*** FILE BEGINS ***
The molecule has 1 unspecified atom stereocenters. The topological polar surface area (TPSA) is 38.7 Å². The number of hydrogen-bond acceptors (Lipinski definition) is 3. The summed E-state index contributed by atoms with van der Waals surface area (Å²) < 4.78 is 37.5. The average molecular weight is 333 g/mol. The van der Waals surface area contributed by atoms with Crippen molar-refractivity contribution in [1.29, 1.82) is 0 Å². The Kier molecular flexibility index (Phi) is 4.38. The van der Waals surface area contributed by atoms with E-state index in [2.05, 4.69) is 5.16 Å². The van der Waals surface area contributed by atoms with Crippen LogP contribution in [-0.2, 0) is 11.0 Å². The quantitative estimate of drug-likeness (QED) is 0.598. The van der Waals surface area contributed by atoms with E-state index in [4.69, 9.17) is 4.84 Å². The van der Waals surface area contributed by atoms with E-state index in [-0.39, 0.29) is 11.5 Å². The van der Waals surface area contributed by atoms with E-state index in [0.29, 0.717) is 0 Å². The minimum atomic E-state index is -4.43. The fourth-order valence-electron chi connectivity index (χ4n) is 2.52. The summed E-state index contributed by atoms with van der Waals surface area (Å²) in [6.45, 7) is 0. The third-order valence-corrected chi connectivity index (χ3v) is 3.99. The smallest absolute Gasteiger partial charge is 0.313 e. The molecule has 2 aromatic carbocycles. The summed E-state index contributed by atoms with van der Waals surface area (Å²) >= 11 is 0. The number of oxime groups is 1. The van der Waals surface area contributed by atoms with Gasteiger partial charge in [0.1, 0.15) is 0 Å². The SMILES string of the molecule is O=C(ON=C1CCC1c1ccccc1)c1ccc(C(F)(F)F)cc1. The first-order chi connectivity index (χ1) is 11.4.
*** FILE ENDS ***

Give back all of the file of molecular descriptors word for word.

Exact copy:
The molecule has 1 unspecified atom stereocenters. The topological polar surface area (TPSA) is 38.7 Å². The number of hydrogen-bond acceptors (Lipinski definition) is 3. The summed E-state index contributed by atoms with van der Waals surface area (Å²) < 4.78 is 37.5. The average molecular weight is 333 g/mol. The van der Waals surface area contributed by atoms with Crippen molar-refractivity contribution in [1.29, 1.82) is 0 Å². The Kier molecular flexibility index (Phi) is 4.38. The van der Waals surface area contributed by atoms with E-state index in [2.05, 4.69) is 5.16 Å². The van der Waals surface area contributed by atoms with Crippen LogP contribution in [-0.2, 0) is 11.0 Å². The quantitative estimate of drug-likeness (QED) is 0.598. The van der Waals surface area contributed by atoms with E-state index in [4.69, 9.17) is 4.84 Å². The van der Waals surface area contributed by atoms with E-state index in [-0.39, 0.29) is 11.5 Å². The van der Waals surface area contributed by atoms with E-state index in [0.29, 0.717) is 0 Å². The minimum atomic E-state index is -4.43. The fourth-order valence-electron chi connectivity index (χ4n) is 2.52. The summed E-state index contributed by atoms with van der Waals surface area (Å²) in [6.45, 7) is 0. The third-order valence-corrected chi connectivity index (χ3v) is 3.99. The smallest absolute Gasteiger partial charge is 0.313 e. The molecule has 2 aromatic carbocycles. The summed E-state index contributed by atoms with van der Waals surface area (Å²) >= 11 is 0. The number of oxime groups is 1. The van der Waals surface area contributed by atoms with Gasteiger partial charge in [0.1, 0.15) is 0 Å². The SMILES string of the molecule is O=C(ON=C1CCC1c1ccccc1)c1ccc(C(F)(F)F)cc1. The first-order chi connectivity index (χ1) is 11.4.